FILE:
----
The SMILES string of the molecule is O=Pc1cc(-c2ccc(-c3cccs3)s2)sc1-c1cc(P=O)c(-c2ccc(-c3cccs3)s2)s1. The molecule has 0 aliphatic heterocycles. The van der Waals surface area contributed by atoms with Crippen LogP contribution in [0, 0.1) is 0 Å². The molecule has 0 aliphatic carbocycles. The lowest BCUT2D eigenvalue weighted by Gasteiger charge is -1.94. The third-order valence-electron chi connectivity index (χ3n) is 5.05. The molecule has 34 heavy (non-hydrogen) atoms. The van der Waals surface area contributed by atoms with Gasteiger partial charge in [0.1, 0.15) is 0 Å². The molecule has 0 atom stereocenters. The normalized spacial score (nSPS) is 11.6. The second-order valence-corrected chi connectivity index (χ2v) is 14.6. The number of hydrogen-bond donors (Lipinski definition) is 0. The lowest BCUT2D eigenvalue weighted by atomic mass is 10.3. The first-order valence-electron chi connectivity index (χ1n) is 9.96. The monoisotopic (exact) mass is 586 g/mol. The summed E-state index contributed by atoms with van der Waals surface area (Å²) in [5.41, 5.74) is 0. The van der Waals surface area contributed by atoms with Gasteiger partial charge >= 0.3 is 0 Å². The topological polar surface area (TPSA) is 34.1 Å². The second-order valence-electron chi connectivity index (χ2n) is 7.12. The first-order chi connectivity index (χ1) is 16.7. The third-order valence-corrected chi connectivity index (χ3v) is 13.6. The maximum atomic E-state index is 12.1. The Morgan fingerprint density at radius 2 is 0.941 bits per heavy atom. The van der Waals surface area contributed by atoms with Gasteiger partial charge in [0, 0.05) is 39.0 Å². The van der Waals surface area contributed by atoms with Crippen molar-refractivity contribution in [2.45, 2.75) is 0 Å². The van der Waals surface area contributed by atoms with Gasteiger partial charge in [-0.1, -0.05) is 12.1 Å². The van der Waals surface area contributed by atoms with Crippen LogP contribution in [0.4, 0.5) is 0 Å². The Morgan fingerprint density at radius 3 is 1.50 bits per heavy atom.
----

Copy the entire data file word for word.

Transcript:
The SMILES string of the molecule is O=Pc1cc(-c2ccc(-c3cccs3)s2)sc1-c1cc(P=O)c(-c2ccc(-c3cccs3)s2)s1. The molecule has 0 aliphatic heterocycles. The van der Waals surface area contributed by atoms with Crippen LogP contribution in [0, 0.1) is 0 Å². The molecule has 0 aliphatic carbocycles. The lowest BCUT2D eigenvalue weighted by Gasteiger charge is -1.94. The third-order valence-electron chi connectivity index (χ3n) is 5.05. The molecule has 34 heavy (non-hydrogen) atoms. The van der Waals surface area contributed by atoms with Gasteiger partial charge in [0.1, 0.15) is 0 Å². The molecule has 0 atom stereocenters. The normalized spacial score (nSPS) is 11.6. The second-order valence-corrected chi connectivity index (χ2v) is 14.6. The number of hydrogen-bond donors (Lipinski definition) is 0. The lowest BCUT2D eigenvalue weighted by atomic mass is 10.3. The first-order valence-electron chi connectivity index (χ1n) is 9.96. The monoisotopic (exact) mass is 586 g/mol. The summed E-state index contributed by atoms with van der Waals surface area (Å²) in [5.41, 5.74) is 0. The van der Waals surface area contributed by atoms with Gasteiger partial charge >= 0.3 is 0 Å². The topological polar surface area (TPSA) is 34.1 Å². The second-order valence-electron chi connectivity index (χ2n) is 7.12. The first-order chi connectivity index (χ1) is 16.7. The third-order valence-corrected chi connectivity index (χ3v) is 13.6. The maximum atomic E-state index is 12.1. The Morgan fingerprint density at radius 2 is 0.941 bits per heavy atom. The van der Waals surface area contributed by atoms with Gasteiger partial charge in [0, 0.05) is 39.0 Å². The van der Waals surface area contributed by atoms with Crippen molar-refractivity contribution in [2.45, 2.75) is 0 Å². The van der Waals surface area contributed by atoms with Gasteiger partial charge in [-0.1, -0.05) is 12.1 Å². The van der Waals surface area contributed by atoms with Crippen LogP contribution in [0.4, 0.5) is 0 Å². The Morgan fingerprint density at radius 3 is 1.50 bits per heavy atom.